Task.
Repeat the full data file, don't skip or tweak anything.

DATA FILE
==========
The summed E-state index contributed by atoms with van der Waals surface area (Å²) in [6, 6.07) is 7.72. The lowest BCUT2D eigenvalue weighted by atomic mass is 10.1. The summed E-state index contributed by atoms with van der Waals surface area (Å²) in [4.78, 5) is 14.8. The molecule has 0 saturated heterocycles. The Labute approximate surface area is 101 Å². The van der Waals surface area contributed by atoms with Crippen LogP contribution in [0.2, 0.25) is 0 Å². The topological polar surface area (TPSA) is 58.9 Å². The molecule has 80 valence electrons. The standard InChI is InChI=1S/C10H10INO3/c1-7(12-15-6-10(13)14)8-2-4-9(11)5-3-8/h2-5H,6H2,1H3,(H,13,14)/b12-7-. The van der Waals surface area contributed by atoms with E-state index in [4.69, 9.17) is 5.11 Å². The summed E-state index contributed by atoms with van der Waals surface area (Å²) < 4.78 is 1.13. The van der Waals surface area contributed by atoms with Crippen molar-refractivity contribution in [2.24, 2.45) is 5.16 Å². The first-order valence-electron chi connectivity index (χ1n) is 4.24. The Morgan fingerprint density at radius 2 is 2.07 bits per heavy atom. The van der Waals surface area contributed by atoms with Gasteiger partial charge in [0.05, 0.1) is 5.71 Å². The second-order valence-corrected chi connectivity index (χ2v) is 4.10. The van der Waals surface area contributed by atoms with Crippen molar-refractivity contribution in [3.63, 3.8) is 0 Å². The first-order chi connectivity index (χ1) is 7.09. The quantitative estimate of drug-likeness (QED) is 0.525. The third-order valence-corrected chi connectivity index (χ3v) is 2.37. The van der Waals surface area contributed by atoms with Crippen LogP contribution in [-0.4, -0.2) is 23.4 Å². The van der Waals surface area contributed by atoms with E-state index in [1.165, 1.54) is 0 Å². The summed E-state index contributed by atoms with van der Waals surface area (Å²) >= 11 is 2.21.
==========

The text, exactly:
The summed E-state index contributed by atoms with van der Waals surface area (Å²) in [6, 6.07) is 7.72. The lowest BCUT2D eigenvalue weighted by atomic mass is 10.1. The summed E-state index contributed by atoms with van der Waals surface area (Å²) in [4.78, 5) is 14.8. The molecule has 0 saturated heterocycles. The Labute approximate surface area is 101 Å². The van der Waals surface area contributed by atoms with Crippen LogP contribution in [0.2, 0.25) is 0 Å². The topological polar surface area (TPSA) is 58.9 Å². The molecule has 80 valence electrons. The standard InChI is InChI=1S/C10H10INO3/c1-7(12-15-6-10(13)14)8-2-4-9(11)5-3-8/h2-5H,6H2,1H3,(H,13,14)/b12-7-. The van der Waals surface area contributed by atoms with E-state index in [4.69, 9.17) is 5.11 Å². The summed E-state index contributed by atoms with van der Waals surface area (Å²) < 4.78 is 1.13. The van der Waals surface area contributed by atoms with Crippen molar-refractivity contribution in [2.24, 2.45) is 5.16 Å². The first-order valence-electron chi connectivity index (χ1n) is 4.24. The Morgan fingerprint density at radius 2 is 2.07 bits per heavy atom. The van der Waals surface area contributed by atoms with Gasteiger partial charge in [0.05, 0.1) is 5.71 Å². The second-order valence-corrected chi connectivity index (χ2v) is 4.10. The van der Waals surface area contributed by atoms with Crippen molar-refractivity contribution in [3.63, 3.8) is 0 Å². The first-order chi connectivity index (χ1) is 7.09. The quantitative estimate of drug-likeness (QED) is 0.525. The third-order valence-corrected chi connectivity index (χ3v) is 2.37. The van der Waals surface area contributed by atoms with Crippen LogP contribution in [-0.4, -0.2) is 23.4 Å². The van der Waals surface area contributed by atoms with E-state index in [1.165, 1.54) is 0 Å². The summed E-state index contributed by atoms with van der Waals surface area (Å²) >= 11 is 2.21.